From accidental citizen-science observations to genetic confirmation: how to spot new hidden invaders
More details
Hide details
Dipartimento di Scienze della Vita, Università di Siena, Via P.A. Mattioli, 4 - 53100 Siena, Italy
Museo di Storia Naturale della Maremma, Strada Corsini, 5 – 58100 Grosseto, Italy
Department of Prevention, Food Hygiene and Nutrition Service ASUR Marche A.V.3 Macerata, Via Belvedere Sanzio 1, 62100 Macerata
ZooPlantLab, Department of Biotechnology and Biosciences, University of Milano-Bicocca, della Scienza 2, 20126-I Milano, Italy
Online publish date: 2017-10-03
Publish date: 2017-12-31
Hystrix It. J. Mamm. 2017;28(2):284–287
The crested porcupine Hystrix cristata is the largest rodent in Italy, where it is strictly protected according to national and international laws. The species is almost exclusively nocturnal and quite elusive: its presence may be yet recorded through the detection of quills lost on the ground. In the last 40 years, the crested porcupine showed a remarkable range expansion in Italy. In 2013, in the framework of the recording site, a web page devoted to H. cristata was set up. The aim of the project was to give people the opportunity to contribute to a continuous updating of the distributional map of this rodent. Lost quills were also collected by citizen-observers, as being easily available sources of DNA. This web page allowed us to detect the first evidence of the presence of another species of porcupine free-ranging in Italy (photos and quills): the Indian porcupine H. indica. Species identification was carried out through DNA barcoding analysis, since it cannot be performed only through quill morphology. We increased the international genetic database with sequences of both species, so to allow a rapid identification of samples through molecular analyses. Both species were introduced to Italy by humans. Our findings also support the relevance of citizen science contribution in the process of updating species' distribution range and the potential of spotting new invasive species.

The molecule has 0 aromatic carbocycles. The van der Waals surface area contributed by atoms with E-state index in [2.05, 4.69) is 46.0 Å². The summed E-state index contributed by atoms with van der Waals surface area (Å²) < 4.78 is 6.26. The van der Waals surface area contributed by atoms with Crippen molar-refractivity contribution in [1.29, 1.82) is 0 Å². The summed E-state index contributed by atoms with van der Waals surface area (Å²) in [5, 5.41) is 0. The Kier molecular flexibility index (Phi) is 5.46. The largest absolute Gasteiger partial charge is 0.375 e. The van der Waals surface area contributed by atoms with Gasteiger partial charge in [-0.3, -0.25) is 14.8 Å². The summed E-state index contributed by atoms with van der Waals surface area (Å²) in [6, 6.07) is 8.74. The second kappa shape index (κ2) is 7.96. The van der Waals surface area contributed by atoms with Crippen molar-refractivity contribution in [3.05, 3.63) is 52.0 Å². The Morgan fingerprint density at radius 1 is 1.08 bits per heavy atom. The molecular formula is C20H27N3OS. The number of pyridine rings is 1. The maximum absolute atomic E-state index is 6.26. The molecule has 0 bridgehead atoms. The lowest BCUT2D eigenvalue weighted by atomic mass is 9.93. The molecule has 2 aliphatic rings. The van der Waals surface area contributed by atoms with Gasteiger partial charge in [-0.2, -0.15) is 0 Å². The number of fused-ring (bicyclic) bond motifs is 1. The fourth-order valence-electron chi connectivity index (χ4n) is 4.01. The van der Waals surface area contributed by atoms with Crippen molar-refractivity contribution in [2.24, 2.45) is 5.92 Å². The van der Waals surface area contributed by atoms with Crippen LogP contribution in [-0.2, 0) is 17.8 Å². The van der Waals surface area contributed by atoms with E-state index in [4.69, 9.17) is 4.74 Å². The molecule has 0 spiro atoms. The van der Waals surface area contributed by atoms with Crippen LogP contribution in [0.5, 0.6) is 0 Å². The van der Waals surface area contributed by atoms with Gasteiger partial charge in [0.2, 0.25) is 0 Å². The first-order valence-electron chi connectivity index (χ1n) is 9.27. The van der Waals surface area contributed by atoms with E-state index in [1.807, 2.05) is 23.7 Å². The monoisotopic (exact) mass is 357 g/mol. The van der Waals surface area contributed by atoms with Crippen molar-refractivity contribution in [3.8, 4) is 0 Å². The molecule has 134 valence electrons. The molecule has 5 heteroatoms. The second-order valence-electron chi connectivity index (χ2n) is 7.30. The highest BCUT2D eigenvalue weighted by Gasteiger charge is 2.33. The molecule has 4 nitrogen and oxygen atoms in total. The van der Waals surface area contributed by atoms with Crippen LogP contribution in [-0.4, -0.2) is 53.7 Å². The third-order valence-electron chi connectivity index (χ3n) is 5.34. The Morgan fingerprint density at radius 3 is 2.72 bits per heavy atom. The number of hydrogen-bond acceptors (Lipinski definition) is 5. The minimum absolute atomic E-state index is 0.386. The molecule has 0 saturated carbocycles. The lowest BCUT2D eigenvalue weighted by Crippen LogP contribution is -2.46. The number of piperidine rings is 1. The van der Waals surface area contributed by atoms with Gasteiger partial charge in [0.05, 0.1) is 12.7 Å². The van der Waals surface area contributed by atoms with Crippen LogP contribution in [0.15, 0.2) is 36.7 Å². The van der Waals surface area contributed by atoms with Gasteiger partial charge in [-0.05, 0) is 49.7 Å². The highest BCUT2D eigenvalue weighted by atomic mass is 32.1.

Emiliano Mori
Dipartimento di Scienze della Vita, Università di Siena, Via P.A. Mattioli, 4 - 53100 Siena, Italy